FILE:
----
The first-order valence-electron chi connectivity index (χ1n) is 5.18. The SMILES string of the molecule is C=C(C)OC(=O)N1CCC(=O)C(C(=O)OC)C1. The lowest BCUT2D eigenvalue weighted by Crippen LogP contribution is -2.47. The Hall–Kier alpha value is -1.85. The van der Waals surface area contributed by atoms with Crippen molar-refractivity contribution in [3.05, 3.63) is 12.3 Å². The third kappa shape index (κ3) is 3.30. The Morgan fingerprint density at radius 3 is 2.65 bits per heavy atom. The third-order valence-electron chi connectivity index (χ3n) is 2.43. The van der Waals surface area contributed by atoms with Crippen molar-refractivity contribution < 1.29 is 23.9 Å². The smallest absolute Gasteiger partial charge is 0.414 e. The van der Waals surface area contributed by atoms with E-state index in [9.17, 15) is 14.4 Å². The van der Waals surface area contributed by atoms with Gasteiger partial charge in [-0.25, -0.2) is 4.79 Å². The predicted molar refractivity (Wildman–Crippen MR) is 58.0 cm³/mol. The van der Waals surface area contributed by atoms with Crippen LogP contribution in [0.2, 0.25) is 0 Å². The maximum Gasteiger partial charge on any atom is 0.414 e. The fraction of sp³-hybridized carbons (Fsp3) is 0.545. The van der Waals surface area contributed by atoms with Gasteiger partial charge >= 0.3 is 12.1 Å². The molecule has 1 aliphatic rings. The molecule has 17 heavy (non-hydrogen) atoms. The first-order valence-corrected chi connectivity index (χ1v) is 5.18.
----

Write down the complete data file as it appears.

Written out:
The first-order valence-electron chi connectivity index (χ1n) is 5.18. The SMILES string of the molecule is C=C(C)OC(=O)N1CCC(=O)C(C(=O)OC)C1. The lowest BCUT2D eigenvalue weighted by Crippen LogP contribution is -2.47. The Hall–Kier alpha value is -1.85. The van der Waals surface area contributed by atoms with Crippen molar-refractivity contribution in [3.05, 3.63) is 12.3 Å². The third kappa shape index (κ3) is 3.30. The Morgan fingerprint density at radius 3 is 2.65 bits per heavy atom. The third-order valence-electron chi connectivity index (χ3n) is 2.43. The van der Waals surface area contributed by atoms with Crippen molar-refractivity contribution < 1.29 is 23.9 Å². The smallest absolute Gasteiger partial charge is 0.414 e. The van der Waals surface area contributed by atoms with E-state index in [9.17, 15) is 14.4 Å². The van der Waals surface area contributed by atoms with Gasteiger partial charge in [-0.25, -0.2) is 4.79 Å². The predicted molar refractivity (Wildman–Crippen MR) is 58.0 cm³/mol. The van der Waals surface area contributed by atoms with Crippen LogP contribution in [0.2, 0.25) is 0 Å². The maximum Gasteiger partial charge on any atom is 0.414 e. The fraction of sp³-hybridized carbons (Fsp3) is 0.545. The van der Waals surface area contributed by atoms with Gasteiger partial charge >= 0.3 is 12.1 Å². The molecule has 1 aliphatic rings. The molecule has 17 heavy (non-hydrogen) atoms. The first-order valence-corrected chi connectivity index (χ1v) is 5.18.